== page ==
Best Buy’s staff take their work home with them

The retailer emphasizes the knowledge of its Blue Shirt advisors in a new campaign to help guide customers through complicated choices.

Best Buy’s newest campaign is demonstrating that its staff is not just trained with the tech they sell, but use it in their personal lives, as it looks to focus on knowledge and advice over product selection.

The newest spot from the retailer features its recognizeable “Blue Shirt” advisors using tablets, smart fridges and smart lights both in store with customers in their own homes. It ends under the tagline “we know tech because we live it.”

James Pelletier, director of marketing for Best Buy Canada, tells strategy that the integrated campaign aims to make consumers more confident about their purchases. He says that while there’s broad love for new technology among consumers, choosing the right brand or product can feel daunting, which is why it is emphasizing that Best Buy’s team members act as “knowledgeable friends and can help cut through the confusion.”

According to Pelletier, the target audience broadly encompasses both a mass audience, as well as tech enthusiasts keen on “keeping up with the Joneses” but might lack the technical knowledge required to get the most from their purchases.

Last year, the brand’s fall campaign featured a child decking out his treehouse in the latest smart home tech, and a previous Best Buy holiday campaign showed that people’s love for giving and receiving gifts transcends age groups. In those campaigns, the products themselves played a secondary role to the emotions and broader benefits that come with them, an approach Best Buy is taking even further now to better articulate the staff interactions. Best Buy Canada continues to compete against national and regional banners, as well as online retailers, which often have comparable selections of the latest and most sought-after products, so Pelletier says putting the focus on its “real people” offering advice is a competitive advantage.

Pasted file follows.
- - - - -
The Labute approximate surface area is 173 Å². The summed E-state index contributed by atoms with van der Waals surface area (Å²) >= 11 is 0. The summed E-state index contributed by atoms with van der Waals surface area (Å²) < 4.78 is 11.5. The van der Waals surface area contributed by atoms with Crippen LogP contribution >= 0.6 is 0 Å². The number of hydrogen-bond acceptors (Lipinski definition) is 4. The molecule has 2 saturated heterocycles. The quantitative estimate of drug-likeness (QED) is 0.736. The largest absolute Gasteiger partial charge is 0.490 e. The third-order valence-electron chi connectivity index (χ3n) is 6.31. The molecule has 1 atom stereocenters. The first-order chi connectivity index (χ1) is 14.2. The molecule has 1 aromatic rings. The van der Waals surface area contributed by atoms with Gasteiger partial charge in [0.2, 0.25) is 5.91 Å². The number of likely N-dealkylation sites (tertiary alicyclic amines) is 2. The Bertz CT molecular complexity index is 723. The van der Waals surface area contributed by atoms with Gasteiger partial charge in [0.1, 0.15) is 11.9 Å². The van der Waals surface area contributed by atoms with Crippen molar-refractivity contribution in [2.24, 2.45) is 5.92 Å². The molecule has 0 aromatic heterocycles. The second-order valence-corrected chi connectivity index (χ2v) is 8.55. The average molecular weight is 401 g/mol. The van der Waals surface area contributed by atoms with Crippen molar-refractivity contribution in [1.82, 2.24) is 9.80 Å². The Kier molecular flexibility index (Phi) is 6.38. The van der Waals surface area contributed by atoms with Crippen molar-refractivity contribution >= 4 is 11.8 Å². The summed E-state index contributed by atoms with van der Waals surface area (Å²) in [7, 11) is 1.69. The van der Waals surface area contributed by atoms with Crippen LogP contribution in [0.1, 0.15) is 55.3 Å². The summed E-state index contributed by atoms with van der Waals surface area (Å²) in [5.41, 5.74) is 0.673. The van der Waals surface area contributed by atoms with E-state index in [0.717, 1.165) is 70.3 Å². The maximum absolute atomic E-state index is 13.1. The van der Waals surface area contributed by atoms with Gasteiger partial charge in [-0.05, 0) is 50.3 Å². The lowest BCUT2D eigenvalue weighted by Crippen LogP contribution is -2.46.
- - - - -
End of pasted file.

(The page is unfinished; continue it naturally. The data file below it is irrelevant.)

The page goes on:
He adds that the brand has been using a “no dialogue” construct in its creative for some time, leaning more heavily on visual storytelling as a way to better connect with its audience. In this case, it also makes interactions between customers and staff more front-and-centre than the products and brands themselves. Also, Pelletier says, this kind of approach makes the spot an easy convert to a French language audience.

Best Buy has been betting its physical presence will work to its advantage, working to update its stores to create “sensorial spaces” where the life-enhancing aspects of new technology can be demonstrated for customers by staff. The brand has also made considerable investments in its “Geek Squad,” a dedicated support team that helps with in-home installation and repairs, offered as a premium membership service.

Another campaign objective is to boost brand awareness as the holiday season approaches, which, Pelletier says, is consistent with past fall campaigns. The holiday season may be especially important for all electronics retailers this year: according to Statistics Canada data, sales growth in the category is down 9.3% for 2019 through July, part of trends seen across categories in Canada as retail sales growth continues to look sluggish.

The campaign, which was created by long-time agency partner Union, launched Sept. 30, and includes TV, pre-roll, and social. Pelletier says ad spend on the campaign is similar to previous fall campaigns. Media planning and purchasing handled by Media Experts and Best Buy Canada’s internal digital team.